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Arthroscopy

Arthroscopy

"Arthro" means "joint" and "scopy" meaning "look". Arthroscopy generally means to look into the joint. With the development of extremely small video cameras, fibre optic cable and specialized instruments, it is possible to look into the small joints such as the wrists and hands using this technique.

Through small incisions, the arthroscope is inserted into the joint to identify the problem. Once the problem has been identified, treatment procedures can then proceed either through the scope or otherwise with open surgery.

Generally, arthroscopy is an effective means of preventing damage to normal structures by making smaller incisions through the joint capsule and ligaments around the joint. It also reduces infection and drying of the articular cartilage, thus, leading to faster recovery time.

Arthroscopy has greatly enhanced the orthopedic surgeon's understanding of problems around the joints which in turn provides a more effective and safer way of performing surgical procedures of the joint.

The arthroscopy of the wrist is the gold standard for investigation and treatment of many wrist problems such as carpal instabilities, TFCC (Triangular Fibro Cartilage Complex)injuries, carpal and distal radial fractures.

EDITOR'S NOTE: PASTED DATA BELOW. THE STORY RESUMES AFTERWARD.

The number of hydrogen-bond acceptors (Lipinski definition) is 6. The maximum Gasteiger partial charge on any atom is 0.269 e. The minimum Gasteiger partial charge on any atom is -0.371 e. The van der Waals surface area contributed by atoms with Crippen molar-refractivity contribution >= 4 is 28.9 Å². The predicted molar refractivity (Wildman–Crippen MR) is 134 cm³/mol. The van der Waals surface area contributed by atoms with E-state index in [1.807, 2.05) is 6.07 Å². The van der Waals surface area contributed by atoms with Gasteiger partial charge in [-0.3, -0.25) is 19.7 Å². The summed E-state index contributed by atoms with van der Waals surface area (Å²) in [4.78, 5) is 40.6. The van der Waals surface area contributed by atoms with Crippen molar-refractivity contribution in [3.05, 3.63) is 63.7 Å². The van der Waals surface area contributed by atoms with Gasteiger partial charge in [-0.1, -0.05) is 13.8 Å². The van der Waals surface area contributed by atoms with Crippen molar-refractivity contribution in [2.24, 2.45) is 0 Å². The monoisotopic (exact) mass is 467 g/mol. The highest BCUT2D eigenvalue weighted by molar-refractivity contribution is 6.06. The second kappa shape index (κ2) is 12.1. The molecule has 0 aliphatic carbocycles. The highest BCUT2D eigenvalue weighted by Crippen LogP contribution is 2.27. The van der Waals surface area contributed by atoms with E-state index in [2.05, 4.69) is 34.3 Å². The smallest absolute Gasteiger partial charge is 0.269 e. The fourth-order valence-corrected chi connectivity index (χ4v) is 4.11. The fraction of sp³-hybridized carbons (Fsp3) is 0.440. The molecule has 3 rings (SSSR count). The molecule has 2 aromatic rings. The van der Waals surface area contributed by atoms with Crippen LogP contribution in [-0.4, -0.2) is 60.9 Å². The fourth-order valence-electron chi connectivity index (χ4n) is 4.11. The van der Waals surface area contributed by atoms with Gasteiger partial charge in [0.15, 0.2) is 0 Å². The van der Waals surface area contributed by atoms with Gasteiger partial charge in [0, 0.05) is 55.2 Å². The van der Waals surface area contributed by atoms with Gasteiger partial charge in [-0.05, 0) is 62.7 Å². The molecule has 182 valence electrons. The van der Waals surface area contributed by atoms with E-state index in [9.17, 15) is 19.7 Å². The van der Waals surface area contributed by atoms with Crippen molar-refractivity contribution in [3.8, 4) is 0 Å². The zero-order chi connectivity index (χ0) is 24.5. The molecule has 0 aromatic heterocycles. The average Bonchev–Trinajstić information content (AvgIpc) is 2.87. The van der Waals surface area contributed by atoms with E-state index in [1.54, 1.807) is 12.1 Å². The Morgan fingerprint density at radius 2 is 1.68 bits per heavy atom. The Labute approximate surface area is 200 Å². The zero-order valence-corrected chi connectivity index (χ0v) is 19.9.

Most arthroscopic surgical procedures are done on an outpatient basis. Generally, patients are not advised not to eat or drink anything after midnight before surgery. There are three main types of anesthesia: local, regional and general. Each of them has its own advantages and disadvantages.

For surgical procedures of the wrist or hand, a tourniquet may be used to stop the blood flow temporarily. This makes it easier for the surgeon to see inside the joint. Several small incisions (one to six) measuring one quarter of a centimeter will be made. The joint will be filled with clear fluid which expands the space and washes away blood and other materials so as to allow the camera to have a clearer view. Still pictures and video can be taken through the arthroscope to record the condition of the joint.

Some potential complications include damage to the joint structures or nerves and blood vessels around the joint, and infection of the joint or soft tissues around the joint. However, these complications are infrequent.

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If you require further information or assistance please feel free to contact us to discuss possible treatment options.

Contact Us


If you require further information or would like to see how we can assist you, Please feel free to contact us to discuss possible treatment options.